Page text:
Digital light processing (DLP) and liquid crystal display (LCD) 3D printing have similarities to stereolithography (SLA) 3D printing; each of these technologies uses a light source to cure the resin. A projector is used to cure photopolymer resins in DLP printing and UV LEDs are projected through and LCD screen for LCD 3D printing.
The process of printing using these technologies can be “top-down” or “bottom-up”. In “top-down” printing, the object being printed is lowered into the resin and returns to one layer lower than previous after each layer is cured. In “bottom-up” printing, the object being printed is pulled out of the resin and returns to one layer higher than the previous after each layer is cured. The process is repeated layer by layer until the shape is built.
More than 30 years’ experience in stereolithography resins
Experienced material scientists
Large ecosystem of partners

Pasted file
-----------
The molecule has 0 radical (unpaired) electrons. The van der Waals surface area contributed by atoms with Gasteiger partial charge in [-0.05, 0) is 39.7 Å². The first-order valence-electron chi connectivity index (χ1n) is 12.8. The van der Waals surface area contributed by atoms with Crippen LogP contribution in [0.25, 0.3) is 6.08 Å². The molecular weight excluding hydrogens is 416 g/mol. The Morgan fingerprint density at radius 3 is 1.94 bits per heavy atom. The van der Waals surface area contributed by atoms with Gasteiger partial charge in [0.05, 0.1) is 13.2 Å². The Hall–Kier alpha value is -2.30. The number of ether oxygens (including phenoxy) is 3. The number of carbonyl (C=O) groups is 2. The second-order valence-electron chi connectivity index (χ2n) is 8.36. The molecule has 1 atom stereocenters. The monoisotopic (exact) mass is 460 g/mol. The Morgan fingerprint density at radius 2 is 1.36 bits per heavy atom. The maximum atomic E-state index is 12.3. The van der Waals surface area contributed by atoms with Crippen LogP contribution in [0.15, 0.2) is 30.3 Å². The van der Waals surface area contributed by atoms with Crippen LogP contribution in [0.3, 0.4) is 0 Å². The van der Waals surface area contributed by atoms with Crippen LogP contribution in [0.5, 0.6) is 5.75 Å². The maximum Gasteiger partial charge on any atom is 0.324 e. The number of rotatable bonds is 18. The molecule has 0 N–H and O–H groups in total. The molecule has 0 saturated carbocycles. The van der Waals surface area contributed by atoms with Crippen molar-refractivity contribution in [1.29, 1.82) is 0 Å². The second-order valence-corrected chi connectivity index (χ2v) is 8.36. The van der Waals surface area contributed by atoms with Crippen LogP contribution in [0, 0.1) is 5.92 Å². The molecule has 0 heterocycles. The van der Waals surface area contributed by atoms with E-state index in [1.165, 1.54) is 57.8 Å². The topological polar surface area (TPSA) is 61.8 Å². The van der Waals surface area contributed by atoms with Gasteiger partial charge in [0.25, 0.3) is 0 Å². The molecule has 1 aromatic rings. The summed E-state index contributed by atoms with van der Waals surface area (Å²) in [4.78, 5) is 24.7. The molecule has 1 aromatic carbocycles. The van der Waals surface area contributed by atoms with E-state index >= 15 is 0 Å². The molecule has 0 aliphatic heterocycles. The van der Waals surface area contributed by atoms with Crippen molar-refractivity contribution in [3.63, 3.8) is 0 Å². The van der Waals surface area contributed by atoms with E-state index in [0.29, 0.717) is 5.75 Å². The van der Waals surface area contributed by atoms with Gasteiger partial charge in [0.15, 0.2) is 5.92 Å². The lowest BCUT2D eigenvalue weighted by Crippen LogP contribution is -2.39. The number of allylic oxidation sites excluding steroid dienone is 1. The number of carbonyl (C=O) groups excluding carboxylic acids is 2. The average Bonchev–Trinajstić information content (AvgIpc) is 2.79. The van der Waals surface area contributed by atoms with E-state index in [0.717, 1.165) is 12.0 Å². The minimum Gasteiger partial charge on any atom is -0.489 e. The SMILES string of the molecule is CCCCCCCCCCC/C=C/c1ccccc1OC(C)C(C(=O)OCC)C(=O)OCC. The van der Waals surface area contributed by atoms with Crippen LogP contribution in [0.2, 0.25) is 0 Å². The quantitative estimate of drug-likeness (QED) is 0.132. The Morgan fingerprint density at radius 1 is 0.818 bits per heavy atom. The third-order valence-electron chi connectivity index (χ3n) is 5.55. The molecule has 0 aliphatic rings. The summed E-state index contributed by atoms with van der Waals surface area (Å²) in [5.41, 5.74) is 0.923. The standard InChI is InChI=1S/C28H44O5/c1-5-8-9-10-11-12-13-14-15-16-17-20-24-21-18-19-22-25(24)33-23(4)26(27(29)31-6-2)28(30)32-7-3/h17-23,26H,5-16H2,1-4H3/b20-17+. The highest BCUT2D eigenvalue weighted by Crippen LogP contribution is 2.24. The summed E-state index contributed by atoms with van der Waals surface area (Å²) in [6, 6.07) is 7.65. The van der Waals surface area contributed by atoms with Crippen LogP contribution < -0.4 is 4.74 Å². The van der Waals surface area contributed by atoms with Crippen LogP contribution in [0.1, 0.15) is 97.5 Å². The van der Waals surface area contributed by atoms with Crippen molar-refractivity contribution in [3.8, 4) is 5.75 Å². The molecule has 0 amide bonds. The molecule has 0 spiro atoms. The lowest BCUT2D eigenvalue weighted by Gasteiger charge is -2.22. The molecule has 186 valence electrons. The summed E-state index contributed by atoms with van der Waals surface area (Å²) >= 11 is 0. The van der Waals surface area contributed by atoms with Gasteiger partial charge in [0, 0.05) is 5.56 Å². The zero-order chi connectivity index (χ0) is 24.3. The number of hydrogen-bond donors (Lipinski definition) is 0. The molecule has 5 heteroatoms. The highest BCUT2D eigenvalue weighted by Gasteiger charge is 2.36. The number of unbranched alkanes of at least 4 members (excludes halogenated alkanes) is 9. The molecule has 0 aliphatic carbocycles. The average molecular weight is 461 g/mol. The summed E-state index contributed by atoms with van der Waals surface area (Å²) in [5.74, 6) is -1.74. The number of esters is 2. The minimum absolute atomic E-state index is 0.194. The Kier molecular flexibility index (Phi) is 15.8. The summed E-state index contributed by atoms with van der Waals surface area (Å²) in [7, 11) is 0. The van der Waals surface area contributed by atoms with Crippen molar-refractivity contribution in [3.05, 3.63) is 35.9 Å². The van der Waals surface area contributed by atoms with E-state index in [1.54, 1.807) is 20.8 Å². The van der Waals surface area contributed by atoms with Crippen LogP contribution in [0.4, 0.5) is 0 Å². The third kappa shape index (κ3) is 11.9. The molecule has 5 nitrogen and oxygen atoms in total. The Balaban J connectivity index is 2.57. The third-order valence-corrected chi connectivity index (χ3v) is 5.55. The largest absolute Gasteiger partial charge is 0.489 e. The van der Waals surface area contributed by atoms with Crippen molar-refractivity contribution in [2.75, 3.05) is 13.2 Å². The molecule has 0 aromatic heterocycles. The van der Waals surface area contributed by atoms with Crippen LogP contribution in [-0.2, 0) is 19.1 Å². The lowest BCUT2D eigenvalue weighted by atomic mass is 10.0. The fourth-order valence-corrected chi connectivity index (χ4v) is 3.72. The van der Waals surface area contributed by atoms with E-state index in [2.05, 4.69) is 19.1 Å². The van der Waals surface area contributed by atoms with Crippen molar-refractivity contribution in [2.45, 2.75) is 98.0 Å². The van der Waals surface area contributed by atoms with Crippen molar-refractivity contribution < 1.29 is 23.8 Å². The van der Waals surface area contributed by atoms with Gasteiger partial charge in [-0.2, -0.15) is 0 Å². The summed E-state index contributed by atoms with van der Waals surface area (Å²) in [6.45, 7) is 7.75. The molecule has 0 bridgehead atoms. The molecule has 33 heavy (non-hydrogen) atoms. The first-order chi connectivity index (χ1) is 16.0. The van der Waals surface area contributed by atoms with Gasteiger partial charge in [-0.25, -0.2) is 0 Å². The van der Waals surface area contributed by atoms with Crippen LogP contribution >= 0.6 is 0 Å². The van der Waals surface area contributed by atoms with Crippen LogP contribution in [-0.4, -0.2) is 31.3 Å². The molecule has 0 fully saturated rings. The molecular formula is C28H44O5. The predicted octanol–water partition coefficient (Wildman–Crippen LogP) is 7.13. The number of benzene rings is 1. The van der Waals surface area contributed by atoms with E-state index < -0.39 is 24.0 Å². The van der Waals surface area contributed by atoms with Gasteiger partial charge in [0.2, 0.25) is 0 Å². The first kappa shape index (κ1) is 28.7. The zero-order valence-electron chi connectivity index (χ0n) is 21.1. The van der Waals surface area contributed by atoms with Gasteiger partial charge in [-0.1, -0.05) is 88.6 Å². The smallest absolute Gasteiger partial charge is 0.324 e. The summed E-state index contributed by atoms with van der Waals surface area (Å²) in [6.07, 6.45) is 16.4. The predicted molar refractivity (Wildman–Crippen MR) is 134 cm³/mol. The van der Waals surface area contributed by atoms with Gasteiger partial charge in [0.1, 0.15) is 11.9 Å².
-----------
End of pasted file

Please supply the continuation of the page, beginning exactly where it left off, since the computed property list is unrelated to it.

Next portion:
Fast-printing, general purpose resin for DLP/LCD printing
Historically, photopolymers have been slow and expensive to develop for vat polymerization technologies; coupled with inadequate performance and high margins, their use in high volume applications are limited. New business models, open print technology and advancements in chemistry are accelerating material development and opening up new production applications for additive. Origin and Covestro are combining chemistry expertise, advanced print technology and an economical cost model.
In this webinar, Origin and Covestro discuss photopolymer development for SLA and DLP technologies, the benefits of open vs. closed systems for material development and what’s next for the photopolymer industry.
Materials strong and rigid, or soft and flexible, Covestro Additive Manufacturing has a breadth of materials to meet a variety of application needs – with more in development.
Contact our experts to discuss how Covestro can help you tap into the full potential of additive manufacturing.